17 Day Itinerary

Our walk begins in St. Bee's on the West Coast of Great Britain at the Irish Sea. Almost 200 miles later, we will find ourselves at the North Sea in Robin Hood's Bay.

Day 1 - Moor Row, 9 miles The Jasmine House
Day 2 - Ennerdale, 8 miles Low Cock How Farm
Day 3 - Seatoller, 14 miles Seatoller Farm
Day 4 - Grasmere, 10.5 miles Town Head Farm
Day 5 - Patterdale, 7.5 miles Grisdale Lodge
Day 6 - Shap, 16 miles Brookfield House
Day 7 - Orton, 8 miles The Westons
Day 8 - Kirby Stephen, 13.5 miles The Black Bull
Day 9 - Keld, 14 miles Keld Lodge
Day 10 - Richmond, 14 miles The Old Brewery
Day 11 - Danby-Wiske, 14 miles Old School House
Day 12 - Osmotherly, 12 miles 32 South End
Day 13 - Clay Bank Top, 11 miles The Maltkiln House
Day 14 - Blakley Ridge, 8.5 miles The Sevenford House
Day 15 - Grosmont, 14 miles The Station Inn
Day 16 - Robin Hood's Bay, 16 miles The Raven House

Of course, these distances don't account for getting lost and doubling back a few times, avoiding an aggressive herd of heifers or navigating the moors.... or wandering off in search of a pint.

Saturday, June 16, 2012

Day Two - Ennerdale Bridge (Almost)

We got an early start knowing that this day would be our first real taste of the Lake District.  We could see our challenge off in the distance - Dent Hill.  We knew we'd have to tackle it eventually and climb over it to the other side but until then, we enjoyed a leisurely stroll through fields of sheep and horses and the sun was shining.  Another amazing day to enjoy an amazing adventure.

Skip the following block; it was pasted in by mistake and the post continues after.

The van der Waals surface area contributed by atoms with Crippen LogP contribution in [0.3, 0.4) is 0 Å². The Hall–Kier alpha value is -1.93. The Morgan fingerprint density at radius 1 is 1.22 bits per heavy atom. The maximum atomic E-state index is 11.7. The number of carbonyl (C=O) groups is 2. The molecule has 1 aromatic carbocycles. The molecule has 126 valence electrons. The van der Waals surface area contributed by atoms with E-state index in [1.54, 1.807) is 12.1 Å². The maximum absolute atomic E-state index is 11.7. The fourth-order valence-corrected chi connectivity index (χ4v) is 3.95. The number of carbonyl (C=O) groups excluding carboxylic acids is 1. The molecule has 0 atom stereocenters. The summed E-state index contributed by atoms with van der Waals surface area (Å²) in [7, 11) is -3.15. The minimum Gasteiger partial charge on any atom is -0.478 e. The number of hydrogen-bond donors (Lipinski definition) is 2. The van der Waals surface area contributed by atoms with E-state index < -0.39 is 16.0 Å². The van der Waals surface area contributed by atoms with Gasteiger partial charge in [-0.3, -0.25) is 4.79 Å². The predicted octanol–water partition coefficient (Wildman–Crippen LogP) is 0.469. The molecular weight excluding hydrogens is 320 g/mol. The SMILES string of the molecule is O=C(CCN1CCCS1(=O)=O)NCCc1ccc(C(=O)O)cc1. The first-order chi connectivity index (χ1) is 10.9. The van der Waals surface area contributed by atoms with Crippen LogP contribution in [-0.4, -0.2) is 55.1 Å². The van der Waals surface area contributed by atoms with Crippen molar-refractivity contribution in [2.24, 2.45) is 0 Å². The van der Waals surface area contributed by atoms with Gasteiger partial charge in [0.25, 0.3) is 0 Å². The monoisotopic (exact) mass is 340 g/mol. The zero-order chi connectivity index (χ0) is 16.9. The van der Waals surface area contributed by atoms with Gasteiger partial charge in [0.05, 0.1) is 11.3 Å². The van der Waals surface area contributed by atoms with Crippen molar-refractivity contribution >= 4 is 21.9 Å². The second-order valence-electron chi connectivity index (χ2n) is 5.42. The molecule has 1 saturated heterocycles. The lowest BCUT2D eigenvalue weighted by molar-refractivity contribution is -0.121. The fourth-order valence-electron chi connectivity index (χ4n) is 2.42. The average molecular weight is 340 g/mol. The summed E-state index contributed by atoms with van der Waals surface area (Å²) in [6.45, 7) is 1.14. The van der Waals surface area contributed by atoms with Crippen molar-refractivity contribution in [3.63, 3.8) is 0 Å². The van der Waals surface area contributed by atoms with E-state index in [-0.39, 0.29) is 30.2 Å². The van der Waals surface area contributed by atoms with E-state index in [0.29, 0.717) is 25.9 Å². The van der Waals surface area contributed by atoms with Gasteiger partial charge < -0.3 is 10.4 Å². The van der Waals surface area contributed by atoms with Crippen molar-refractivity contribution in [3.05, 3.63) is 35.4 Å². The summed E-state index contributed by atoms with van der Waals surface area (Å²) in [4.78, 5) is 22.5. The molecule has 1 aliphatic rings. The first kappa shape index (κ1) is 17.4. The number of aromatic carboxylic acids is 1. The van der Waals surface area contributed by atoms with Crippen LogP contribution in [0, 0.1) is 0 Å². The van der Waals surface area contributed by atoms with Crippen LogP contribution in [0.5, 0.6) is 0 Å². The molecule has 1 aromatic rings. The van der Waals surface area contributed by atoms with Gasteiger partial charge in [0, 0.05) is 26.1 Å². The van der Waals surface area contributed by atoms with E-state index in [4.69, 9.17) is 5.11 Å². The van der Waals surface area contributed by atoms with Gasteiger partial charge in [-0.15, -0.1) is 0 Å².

Then the map didn't match the terrain.  Hey!  What's going on here?  We weren't lost...we were just unsure about where to go.  Like magic, Mike, Amsty, baby Max and father-in-law appeared with a real map in hand.  We discussed where to go and when we showed them our guide book, they were taken aback and made awful faces.  They couldn't believe that the book we were carrying was our only map.  They showed us their topographical map and we ooohhhed and aaahhhed at the detail and happily followed them.  We made our way to the base of Dent Hill.

Please allow me to stop here and complain about the dumb ass who named Dent Hill.  It is not a hill.  It is a mountain.  We are pushing for a change to all of the maps of the world to change "Dent Hill" to "Dent Mountain".

Mike and Amsty were careful never to get too far out of sight so that they could make sure we were on the right path.  More than once, they stopped and waited for us to catch up and cheer us on.  The climb from the base to the summit took us about 90 minutes and the view from the top was breathtaking.  We had a 360 degree view of the world and what a view it was!!!  We stood there, mouths hanging open, in awe of what we'd just accomplished when the temp began to plummet and the sky looked unfriendly.  We gave Mike and Amsty our heartfelt thanks and pushed onward in order to make it to the farm before the skies opened.